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the gelatinous substance lichenin, and the "reindeer moss" (Cladonia rangiferina), which grows abundantly in the Arctic regions, and forms the chief nourishment of the reindeer. Other lichens are valuable for medicinal purposes, as Parmelia parietina, used as a remedy for fever. Several other lichens such as "Roccella tinctoria" are employed in dyeing important shades of crimson and purple in silk and wool. This colouring matter, known as arehil, or orchil, is obtained from various lichens natives of the rocks of the Canary and the Cape de Verd Islands, and is principally used in conjunction with aniline dyes to improve their tints. The Parmelia esculenta of Asia Minor and the Sahara is identified by some with the "Manna" of Scripture.

In the vicinity of lichens, the Musci, or mosses, are generally to be found. Like the lichens, wherever vegetation can be sustained they are present, affording protection to the roots and seeds of more highly organized plants, and by their spongy texture retaining moisture which preserves other plants from the drought of summer. Mosses abound in our pastures and woods, attaching themselves both to the living and dead trunks and branches of trees. They also grow luxuriously in marshy places, and become a medium for the conversion of these into fruitful fields. The bog-mosses (SphagnaceƦ) grow in water or on some solid sub-stratum, and contribute largely to the formation of peats.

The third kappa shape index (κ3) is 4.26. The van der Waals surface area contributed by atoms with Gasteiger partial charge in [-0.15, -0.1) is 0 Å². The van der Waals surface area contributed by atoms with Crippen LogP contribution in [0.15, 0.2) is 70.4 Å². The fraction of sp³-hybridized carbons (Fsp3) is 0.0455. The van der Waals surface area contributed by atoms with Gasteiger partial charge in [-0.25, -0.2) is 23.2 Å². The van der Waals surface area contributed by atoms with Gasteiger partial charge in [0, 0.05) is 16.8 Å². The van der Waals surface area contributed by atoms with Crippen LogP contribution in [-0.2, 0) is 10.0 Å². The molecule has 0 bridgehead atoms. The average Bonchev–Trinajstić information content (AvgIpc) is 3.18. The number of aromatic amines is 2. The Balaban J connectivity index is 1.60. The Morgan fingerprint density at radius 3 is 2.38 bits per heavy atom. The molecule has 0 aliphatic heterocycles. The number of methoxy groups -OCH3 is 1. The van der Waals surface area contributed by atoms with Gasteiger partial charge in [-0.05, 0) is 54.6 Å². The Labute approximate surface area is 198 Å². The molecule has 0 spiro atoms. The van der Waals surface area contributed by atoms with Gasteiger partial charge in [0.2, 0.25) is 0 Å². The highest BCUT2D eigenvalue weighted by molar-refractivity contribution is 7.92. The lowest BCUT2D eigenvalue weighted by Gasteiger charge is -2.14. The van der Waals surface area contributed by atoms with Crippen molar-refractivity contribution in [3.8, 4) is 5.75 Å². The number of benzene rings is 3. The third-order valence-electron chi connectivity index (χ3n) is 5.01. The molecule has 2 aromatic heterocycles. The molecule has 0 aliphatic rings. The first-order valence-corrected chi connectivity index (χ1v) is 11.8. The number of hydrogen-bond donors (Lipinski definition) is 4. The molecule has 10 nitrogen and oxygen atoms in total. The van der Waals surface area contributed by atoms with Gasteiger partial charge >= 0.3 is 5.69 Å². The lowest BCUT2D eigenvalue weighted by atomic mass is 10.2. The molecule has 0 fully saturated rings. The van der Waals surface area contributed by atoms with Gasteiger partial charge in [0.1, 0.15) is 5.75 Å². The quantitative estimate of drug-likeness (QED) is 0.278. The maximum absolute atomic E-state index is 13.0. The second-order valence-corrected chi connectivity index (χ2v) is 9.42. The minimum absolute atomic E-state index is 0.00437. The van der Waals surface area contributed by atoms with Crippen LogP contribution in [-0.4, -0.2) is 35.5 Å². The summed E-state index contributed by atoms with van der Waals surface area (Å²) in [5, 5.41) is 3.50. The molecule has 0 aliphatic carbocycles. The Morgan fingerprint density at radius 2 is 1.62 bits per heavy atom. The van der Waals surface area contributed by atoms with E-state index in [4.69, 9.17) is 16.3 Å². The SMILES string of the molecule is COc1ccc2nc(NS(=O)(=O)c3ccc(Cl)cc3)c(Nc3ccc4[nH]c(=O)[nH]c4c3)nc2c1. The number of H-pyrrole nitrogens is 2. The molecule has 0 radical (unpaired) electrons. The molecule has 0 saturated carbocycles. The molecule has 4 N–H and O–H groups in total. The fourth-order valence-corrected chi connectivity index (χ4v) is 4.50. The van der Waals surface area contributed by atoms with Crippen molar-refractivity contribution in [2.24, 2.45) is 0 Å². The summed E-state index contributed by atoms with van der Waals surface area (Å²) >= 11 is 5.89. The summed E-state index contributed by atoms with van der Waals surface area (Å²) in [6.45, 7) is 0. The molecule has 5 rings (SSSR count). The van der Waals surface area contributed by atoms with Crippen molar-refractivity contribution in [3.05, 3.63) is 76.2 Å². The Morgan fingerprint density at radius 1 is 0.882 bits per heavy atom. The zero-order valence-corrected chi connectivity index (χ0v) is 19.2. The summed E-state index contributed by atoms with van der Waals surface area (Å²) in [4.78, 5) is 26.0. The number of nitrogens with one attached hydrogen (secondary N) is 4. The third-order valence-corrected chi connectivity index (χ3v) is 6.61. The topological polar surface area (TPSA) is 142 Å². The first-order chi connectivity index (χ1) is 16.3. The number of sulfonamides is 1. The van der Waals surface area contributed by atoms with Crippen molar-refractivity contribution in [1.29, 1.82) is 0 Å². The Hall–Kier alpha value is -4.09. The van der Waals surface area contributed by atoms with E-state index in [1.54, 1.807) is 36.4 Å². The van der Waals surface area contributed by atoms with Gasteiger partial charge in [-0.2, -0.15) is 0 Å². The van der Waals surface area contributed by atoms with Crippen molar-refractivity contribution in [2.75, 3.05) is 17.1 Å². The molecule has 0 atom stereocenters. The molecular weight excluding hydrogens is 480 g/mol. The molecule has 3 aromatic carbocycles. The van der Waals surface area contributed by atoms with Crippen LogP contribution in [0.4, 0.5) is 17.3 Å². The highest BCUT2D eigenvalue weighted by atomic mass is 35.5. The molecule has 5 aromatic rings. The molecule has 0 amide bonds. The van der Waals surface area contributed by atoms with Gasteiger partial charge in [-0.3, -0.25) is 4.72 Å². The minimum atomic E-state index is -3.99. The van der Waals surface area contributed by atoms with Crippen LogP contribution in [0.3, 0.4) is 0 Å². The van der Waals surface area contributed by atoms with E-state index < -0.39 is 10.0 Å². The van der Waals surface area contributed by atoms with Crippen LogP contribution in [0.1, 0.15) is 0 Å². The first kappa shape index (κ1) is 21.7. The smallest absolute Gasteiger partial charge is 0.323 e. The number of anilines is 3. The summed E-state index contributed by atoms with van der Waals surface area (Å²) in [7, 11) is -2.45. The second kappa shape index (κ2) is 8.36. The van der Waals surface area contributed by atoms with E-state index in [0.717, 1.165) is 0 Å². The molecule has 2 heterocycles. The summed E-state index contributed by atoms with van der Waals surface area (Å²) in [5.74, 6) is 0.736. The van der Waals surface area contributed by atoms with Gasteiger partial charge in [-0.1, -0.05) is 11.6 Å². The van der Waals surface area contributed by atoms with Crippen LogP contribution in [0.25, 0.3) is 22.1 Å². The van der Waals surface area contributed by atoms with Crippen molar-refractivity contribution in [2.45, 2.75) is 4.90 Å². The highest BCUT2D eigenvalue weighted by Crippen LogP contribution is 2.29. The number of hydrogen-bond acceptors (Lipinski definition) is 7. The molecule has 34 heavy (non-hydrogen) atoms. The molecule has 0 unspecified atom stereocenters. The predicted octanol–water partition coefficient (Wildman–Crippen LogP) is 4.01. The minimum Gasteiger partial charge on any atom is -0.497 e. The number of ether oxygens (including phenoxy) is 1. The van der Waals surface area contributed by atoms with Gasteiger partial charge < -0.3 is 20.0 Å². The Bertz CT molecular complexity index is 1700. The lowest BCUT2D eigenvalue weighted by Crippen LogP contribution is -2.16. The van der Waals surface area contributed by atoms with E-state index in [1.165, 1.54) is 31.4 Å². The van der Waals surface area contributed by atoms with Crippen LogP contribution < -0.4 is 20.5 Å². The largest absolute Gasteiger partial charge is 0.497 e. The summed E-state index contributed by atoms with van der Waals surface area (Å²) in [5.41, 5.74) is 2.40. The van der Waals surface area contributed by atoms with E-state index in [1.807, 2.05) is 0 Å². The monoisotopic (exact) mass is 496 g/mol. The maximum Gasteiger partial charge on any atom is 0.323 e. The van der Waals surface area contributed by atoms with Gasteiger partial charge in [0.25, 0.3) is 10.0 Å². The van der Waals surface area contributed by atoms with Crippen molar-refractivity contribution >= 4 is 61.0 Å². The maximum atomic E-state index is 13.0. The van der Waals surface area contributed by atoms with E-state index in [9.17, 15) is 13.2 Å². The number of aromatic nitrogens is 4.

When nature has provided a soil, her next care is to perfect the growth of her seeds and then to disperse them. This is effected by the structure and arrangement of the seed varying according to the nature of its particular habitat. When the seed, or mature ovule, is ripe, it bursts the capsule in which it is contained and falls to the ground, or is scattered by the wind. Some seeds, as the Cuckoo-flower (Cardamine pratensis), escape by an elastic jerk at the moment of their explosion, and by this means are cast to a distance. Others like those of the maple, elm, and ash have wing-like appendages which enable the seed to be curried in the air; others again, like the thistle and dandelion, are provided with downy hairy filaments, by means of which they are conveyed long distances by the breezes.

Birds, quadrupeds and insects are likewise the means of dispersing the seeds of plants, and placing them in situations where they ultimately grow. Amongst the latter is the squirrel, which is an extensive planter of oaks. It is related that a gentleman was walking one day in some woods belonging to the Duke of Beaufort, near Troy House, in Monmouthshire, when his attention was arrested by a squirrel, sitting very composedly upon the ground. He stopped to observe its movements. In short time the little animal suddenly quitted its position, and darted to the top of the tree beneath which it had been sitting. In an instant it returned with an acorn in its mouth, and with its paws began to burrow in the earth. After digging a small hole, it deposited in it an acorn, which it hastily covered, and then darted up the tree again. In a moment it was down with another which it buried in the same